Is economic nationalism sustainable?
The answer is no, according to Gary Gereffi, director of the Duke GVC Center. “National economies can’t be self-contained industries. They have to tie in to other parts of the world. We can re-think relationships, but we need to find a partnership model,” he said.
Gereffi articulated this point of view during an April 5th event organized by the Duke International Association entitled US Election, Brexit & Globalization. Giovanni Zanalda, Director of the Duke University Center for International and Global Studies, and Alexander Rosenberg, Duke Professor of Philosophy, joined Gereffi for the panel discussion.
Gereffi provided context on three different waves of globalization that have set the stage for the current rise of economic nationalism.
· 1945–1990: Following World War II, the Bretton Woods Conference led to the creation of the International Monetary Fund, the World Bank and other institutions to promote stability of exchange rates and financial flows in the aftermath of the war. This was key to reconstruction and a means for the West to contain communism in the Soviet Union and China.
· 1990–2008: This intense period of globalization was triggered by the fall of the Berlin Wall, the subsequent collapse of the Soviet Union and economic liberalization in China and India. This ushered in the Washington Consensus, which emphasized the opening of developing countries to global markets. As the name implies, this was led by the United States. This period led to the rise of the BRICs: Brazil, Russia, India and China.
· 2009 — current: The strong economic growth from the previous period came to a screeching halt with the 2008–2009 global economic recession. Imports and exports slowed while uncertainty about what worked in the past rose in prominence among certain groups. Although the Washington Consensus model was discredited, there was no obvious successor.
The current era of globalization has led to an inward turn for many countries, according to Gereffi. If the United States were to become more insular in line with some of Donald Trump’s rhetoric from the 2016 presidential campaign, it would create a leadership vacuum in maintaining established trade agreements (like NAFTA), international alliances (like NATO), and the broad United Nations system that underpins the global economy as we know it. Such a move inward also doesn’t mean more jobs from the US perspective.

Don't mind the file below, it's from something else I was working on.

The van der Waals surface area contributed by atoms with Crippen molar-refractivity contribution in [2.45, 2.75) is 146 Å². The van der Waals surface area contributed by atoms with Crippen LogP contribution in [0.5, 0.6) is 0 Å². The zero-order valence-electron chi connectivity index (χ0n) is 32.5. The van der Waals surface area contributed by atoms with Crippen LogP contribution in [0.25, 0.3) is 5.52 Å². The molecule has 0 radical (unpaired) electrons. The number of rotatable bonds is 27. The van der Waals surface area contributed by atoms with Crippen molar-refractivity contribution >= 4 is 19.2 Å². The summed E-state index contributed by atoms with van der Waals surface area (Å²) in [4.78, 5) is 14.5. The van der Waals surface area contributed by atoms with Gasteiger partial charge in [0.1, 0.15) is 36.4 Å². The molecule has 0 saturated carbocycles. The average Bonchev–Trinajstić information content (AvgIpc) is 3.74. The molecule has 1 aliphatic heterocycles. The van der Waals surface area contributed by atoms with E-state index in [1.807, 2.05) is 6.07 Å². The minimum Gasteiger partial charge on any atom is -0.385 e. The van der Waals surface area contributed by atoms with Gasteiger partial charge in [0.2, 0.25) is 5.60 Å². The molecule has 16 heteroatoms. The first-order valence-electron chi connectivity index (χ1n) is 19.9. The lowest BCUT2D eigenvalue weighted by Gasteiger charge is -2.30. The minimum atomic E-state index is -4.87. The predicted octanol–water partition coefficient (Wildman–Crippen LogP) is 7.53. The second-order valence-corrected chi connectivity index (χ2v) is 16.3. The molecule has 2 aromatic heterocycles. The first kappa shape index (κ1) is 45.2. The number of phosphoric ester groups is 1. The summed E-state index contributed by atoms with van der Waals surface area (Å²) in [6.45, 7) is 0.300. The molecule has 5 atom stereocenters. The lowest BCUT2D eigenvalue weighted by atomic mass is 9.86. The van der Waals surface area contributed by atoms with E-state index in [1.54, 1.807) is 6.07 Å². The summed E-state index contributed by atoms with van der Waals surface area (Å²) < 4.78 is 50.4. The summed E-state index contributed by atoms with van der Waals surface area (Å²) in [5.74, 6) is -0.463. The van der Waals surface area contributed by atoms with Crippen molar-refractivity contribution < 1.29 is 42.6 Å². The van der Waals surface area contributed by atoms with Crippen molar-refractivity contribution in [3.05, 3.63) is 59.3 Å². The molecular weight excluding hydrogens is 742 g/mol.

“Frequently a US company is dealing with international production networks where the assembly of finished goods is moved offshore, while key components or subassemblies are provided from the US,” said Gereffi. “Running a company like that means knowing how to manage global supply chains involving a variety of firms. Many US companies that initially focused on making everything at home have no idea how to manage this form of coodinated production where cross-border logistics need to be very precise and the financing is decentralized. Also, even if the same companies that left the US now return, they are likely to bring back far fewer jobs than before because production was probably more labor-intensive in the earlier period.”
Raising tariffs on imports could have negative ramifications on the US (as well as the exporting country). Many companies have set up regional and global production networks to make finished products using a large proportion of imported parts. Case in point: a car has about 30,000 distinct parts and an iPhone has hundreds of parts, many of which are not available in the US supply chain.
“If you try to raise taxes on all the inputs that are made in different countries, you’re not only affecting the parts producers abroad, but also the final goods producers in the US,” explained Gereffi. This is true for the US automobile industry, where 40 percent of the $20 billion in auto parts imported from Mexico are US-made parts and components.
While economic nationalism is not sustainable, Gereffi believes that actions need to be taken to support those who might view themselves as impacted negatively by globalization. In industrialized nations, the most vulnerable groups often are workers whose skills and experience are rendered obsolete by new technology at home or low-cost imports from abroad.
“Globalization creates winners and losers and in the United States we don’t have a strategy for the losers,” he said. “How do we re-build workforces among certain industries? We haven’t paid enough attention to this.”
As a reference point, Gereffi highlights that 25% of Germany’s workforce is in manufacturing, while in the US it is just 9%. The discrepancy is due to Germany’s emphasis on re-training employees to cutting edge technologies.
“For the US to rebuild manufacturing, it requires creative thinking,” he concluded.
Watch a snippet from Professor Gereffi’s talk.
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